I am passingly acquainted with Levitsky personally from my days at Harvard, but I am intimately acquainted with his influential and excellent work on competitive authoritarianism. Competitive authoritarian regimes are ones where the authoritarian government holds elections that can theoretically result in the opposition coming to power, but the process is not free and fair and is heavily weighted in the regime’s favor. This work on competitive authoritarianism is part of a wider literature in political science recognizing that not only are elections not a sufficient condition for democracy, but that in many cases elections are part of a wider system of placing a democratic veneer on authoritarian government. A competitive authoritarian regime may look like a democracy but behind the scenes is actually working to unfairly perpetuate its own rule; think about Vladimir Putin’s Russia or Tayyip Erdoğan’s Turkey for a current snapshot of what that looks like.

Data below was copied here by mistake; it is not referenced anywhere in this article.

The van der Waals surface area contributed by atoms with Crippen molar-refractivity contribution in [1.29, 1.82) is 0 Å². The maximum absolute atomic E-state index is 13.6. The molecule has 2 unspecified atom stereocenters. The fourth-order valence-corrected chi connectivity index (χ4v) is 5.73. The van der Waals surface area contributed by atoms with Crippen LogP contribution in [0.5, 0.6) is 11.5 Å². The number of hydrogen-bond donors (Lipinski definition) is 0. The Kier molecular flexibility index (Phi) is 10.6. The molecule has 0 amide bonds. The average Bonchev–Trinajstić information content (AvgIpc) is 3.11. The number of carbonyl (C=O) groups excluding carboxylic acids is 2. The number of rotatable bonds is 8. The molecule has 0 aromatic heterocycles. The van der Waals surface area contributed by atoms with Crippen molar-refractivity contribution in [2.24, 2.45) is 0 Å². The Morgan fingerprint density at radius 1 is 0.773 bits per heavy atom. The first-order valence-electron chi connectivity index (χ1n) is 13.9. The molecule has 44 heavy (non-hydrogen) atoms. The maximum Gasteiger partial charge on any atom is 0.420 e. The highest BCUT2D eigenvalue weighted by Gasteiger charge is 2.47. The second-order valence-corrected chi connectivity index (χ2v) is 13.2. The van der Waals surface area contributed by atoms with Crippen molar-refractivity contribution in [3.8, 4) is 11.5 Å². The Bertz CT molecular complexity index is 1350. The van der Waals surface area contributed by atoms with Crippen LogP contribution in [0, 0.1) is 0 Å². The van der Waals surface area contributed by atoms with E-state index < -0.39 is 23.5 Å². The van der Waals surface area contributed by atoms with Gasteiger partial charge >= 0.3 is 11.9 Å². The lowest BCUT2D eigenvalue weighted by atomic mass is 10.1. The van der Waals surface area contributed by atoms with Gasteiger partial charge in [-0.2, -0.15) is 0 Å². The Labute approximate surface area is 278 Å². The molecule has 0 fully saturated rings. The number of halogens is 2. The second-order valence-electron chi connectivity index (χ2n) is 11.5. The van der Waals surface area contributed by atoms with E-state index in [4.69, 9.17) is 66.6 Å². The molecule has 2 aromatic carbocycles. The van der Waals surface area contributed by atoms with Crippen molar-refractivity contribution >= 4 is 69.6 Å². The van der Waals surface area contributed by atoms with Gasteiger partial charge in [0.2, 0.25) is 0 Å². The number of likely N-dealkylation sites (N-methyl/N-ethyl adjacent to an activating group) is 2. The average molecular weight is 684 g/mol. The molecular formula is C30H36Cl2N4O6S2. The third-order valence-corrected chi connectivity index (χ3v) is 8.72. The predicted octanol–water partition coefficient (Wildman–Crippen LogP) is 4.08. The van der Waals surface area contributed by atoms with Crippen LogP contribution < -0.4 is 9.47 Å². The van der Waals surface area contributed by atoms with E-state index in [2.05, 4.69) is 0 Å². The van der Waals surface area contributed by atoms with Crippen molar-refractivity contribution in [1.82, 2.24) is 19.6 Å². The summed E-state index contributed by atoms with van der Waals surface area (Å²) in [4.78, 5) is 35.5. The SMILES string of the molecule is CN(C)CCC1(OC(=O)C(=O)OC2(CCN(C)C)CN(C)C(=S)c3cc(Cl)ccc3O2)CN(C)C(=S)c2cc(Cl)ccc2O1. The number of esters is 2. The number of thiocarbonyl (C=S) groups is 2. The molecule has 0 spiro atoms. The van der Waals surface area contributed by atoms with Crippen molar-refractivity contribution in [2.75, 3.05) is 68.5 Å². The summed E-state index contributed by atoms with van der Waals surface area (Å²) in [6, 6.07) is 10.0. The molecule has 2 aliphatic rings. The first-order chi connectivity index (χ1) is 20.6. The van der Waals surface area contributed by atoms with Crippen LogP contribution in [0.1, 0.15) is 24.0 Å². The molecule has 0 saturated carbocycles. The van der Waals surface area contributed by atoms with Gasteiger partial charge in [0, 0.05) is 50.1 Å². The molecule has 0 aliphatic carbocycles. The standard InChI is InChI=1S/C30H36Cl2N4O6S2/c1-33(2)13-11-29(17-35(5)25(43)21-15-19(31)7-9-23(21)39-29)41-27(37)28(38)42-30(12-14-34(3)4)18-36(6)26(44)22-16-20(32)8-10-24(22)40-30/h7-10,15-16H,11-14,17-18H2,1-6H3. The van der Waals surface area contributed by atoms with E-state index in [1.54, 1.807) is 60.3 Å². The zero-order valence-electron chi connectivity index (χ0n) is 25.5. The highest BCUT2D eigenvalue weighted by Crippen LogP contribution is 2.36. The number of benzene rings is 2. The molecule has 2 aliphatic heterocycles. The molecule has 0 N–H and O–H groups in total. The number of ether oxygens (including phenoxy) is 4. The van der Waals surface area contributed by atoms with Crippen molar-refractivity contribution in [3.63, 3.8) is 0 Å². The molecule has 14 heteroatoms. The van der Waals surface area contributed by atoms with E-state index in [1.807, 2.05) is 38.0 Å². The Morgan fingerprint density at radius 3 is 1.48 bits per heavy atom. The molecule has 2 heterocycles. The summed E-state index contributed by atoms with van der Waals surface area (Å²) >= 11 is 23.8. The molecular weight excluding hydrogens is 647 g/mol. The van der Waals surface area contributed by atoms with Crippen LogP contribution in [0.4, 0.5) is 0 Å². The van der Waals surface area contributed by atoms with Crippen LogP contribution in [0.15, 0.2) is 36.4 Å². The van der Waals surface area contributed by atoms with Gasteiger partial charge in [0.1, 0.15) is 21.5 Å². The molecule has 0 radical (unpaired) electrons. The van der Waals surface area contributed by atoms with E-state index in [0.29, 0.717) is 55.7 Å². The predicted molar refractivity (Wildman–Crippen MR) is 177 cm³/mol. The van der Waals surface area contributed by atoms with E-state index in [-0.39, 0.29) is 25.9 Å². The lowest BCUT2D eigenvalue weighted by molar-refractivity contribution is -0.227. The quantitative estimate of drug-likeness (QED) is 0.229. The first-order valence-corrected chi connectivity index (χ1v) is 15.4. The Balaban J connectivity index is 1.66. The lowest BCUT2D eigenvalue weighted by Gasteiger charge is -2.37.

I bring this up because in reading Levitsky and Weyl’s argument, it jumps out at me that they are taking Levitsky’s work on competitive authoritarian regimes and superimposing it – inappropriately, in my view – on Israel. From their vantage point, Israel is denying basic rights to Palestinians in the West Bank, growing the settler population, mistreating its Arab minority, and generally using its advantage over the Palestinians to ensure that they live in permanent subjugation. Much like a competitive authoritarian regime holds elections that can theoretically result in a change in government but only if the opposition overcomes the significant hurdles and unfair disadvantages that the ruling party places in its path, Levitsky and Weyl see Israel periodically engaging in a peace process that can theoretically result in a Palestinian state but placing too many hurdles in the way of such a process being successful. In short, while never explicitly writing it, Levitsky and Weyl view Israel as engaging in competitive authoritarian behavior in a number of ways.